I think this is one of the reasons why the Feds held that all evidence must be clear and convincing regardless of whether it was considered by the PTO.

    Hearsay testimony is inherently unreliable. Forensic evidence much better. But, in criminal trials, all the evidence is given to the jury under a uniform standard of proof. We cannot parse the standard of proof by the types of evidence.

    I can hardly think the Supremes will lower the standard of proof for invalidity evidence involving witness testimony that was developed by the Supreme Court itself and which has been with us for a very long time. When is the last time the Supremes overruled one of their own patent cases?

  52. TINLA IANYL and Anon–

    My Law Review Note (generally favoring the status quo) addressed this topic. You might be interested in reviewing the historical section (Part II). link to cardozolawreview.com

    For further reading, please see my empirical analysis on the effects of the C&C standard, which Dennis graciously published in the Patently-O Patent Law Journal. link to patentlyo.com

  53. Despite the injunction, Microsoft continues to sell its software based on a “patch” that apparently prevents the use of custom XML in Word.

    Resulting in a huge drop in sales!!!!!

    Or not.

  54. 6 is awfully quiet on this issue, I wonder why?

    Posted by: Malcolm Mooney

    Namestealer. Probably the usual one.

    Dennis, please ban.

  55. The historical context is interesting and actually points out that the CAFC is a red herring.

    The earliest Supreme Court references I have come across clearly support a Clear and Convincing standard (1920′s). It wasn’t until the vehemently anti-patent 1940′s that the Supreme Court reversed direction.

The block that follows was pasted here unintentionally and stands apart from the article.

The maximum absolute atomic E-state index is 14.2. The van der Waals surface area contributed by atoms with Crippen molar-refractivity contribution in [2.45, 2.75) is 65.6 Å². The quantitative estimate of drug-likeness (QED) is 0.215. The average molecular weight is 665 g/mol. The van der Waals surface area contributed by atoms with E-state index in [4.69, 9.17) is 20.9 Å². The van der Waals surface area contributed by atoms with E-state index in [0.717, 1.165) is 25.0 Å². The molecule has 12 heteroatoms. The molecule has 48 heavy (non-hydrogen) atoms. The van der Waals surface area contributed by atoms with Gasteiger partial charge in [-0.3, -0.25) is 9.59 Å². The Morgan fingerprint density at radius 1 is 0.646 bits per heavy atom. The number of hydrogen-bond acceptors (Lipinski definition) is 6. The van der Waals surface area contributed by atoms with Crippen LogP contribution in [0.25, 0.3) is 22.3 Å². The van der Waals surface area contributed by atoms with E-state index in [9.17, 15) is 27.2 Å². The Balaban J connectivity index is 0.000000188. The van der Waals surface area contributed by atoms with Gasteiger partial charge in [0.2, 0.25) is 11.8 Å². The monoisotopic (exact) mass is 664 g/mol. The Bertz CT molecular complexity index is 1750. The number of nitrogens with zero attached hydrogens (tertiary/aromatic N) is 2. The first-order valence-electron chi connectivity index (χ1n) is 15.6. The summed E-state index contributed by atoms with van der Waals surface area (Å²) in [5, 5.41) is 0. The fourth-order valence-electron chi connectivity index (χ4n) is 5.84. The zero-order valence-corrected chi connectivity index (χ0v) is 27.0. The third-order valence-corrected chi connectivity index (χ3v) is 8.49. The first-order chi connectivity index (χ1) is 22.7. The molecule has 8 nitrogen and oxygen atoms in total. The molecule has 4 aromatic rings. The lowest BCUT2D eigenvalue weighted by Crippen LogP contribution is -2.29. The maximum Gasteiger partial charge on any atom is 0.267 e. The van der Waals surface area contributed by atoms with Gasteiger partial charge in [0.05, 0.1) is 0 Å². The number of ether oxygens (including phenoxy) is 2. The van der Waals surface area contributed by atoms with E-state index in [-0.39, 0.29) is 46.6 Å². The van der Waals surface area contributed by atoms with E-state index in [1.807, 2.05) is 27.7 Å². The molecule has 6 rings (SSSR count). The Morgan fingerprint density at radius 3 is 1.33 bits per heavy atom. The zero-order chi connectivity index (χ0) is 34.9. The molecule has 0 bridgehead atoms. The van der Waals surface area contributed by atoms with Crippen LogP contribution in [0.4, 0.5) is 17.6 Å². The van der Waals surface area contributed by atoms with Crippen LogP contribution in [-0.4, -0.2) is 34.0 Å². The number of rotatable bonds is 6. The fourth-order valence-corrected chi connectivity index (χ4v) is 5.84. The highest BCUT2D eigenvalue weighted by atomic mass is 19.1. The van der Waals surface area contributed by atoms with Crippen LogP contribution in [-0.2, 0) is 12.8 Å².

Clearly, this is a politically driven issue.

  56. Ned, with respect to your comment re MS’s “flimsy case”, haven’t you ever heard the first rule of Civ Pro? When you can’t argue the facts, argue the law. So that’s what they’re doing.

    And then there’s the closely related patents corallary: When neither the facts nor the law are on your side, yell “TROLL!”

  57. TINLA IANYL: none of the briefs ask the court to do away with the presumption of validity, just to reduce the level of evidence required to overcome the burden.

    And unlike 35 USC 273(b)(4) that specifically indicates the “burden of establishing the defense by clear and convincing evidence,” the statute you cite does not specify what level of proof should should be used. So there is the reason for applying a higher standard than normal is not required by the law.

    In fact, the application of the C&C standard for 282 seems to be an anamoly. And, if the briefs are correct–as I haven’t done my own research on the matter–it was not even the burden applied in every district until the creation of the Federal Circuit.

  58. Cy Nical, I see why you couldn’t cut it as a patent prosecutor. Lemly’s critique is based on the operations, efficiency, and accuracy of prosecution. So, he essentially has no basis for his assertions and his entire point is therefore useless. That’s the point.

  59. “the companies signing in their own name “employ more than three million people…”

    So what. The size of the infringer should have no bearing on infringement. Sounds to me like they should after trial be dragged through antitrust. They are too big to fail and thereby an endangerment to society.

  60. The Patent Act provides that “[a] patent shall be presumed valid” and that “[t]he burden of establishing invalidity of a patent or any claim thereof shall rest on the party asserting such invalidity.” 35 U.S.C. § 282.

    Where in this statute does it say that the Courts should discard the presumption of validity for some arguments? What part of the statute even implies that the Curt is permitted to do so? Why are they asking the Court to address this issue instead of Congress?

  61. Not making the connection -

    If

    because those records could have been destroyed long before litigation was contemplated.

    Then

    could easily be overcome (if not true) by the patent owner who is the party with best access to the information.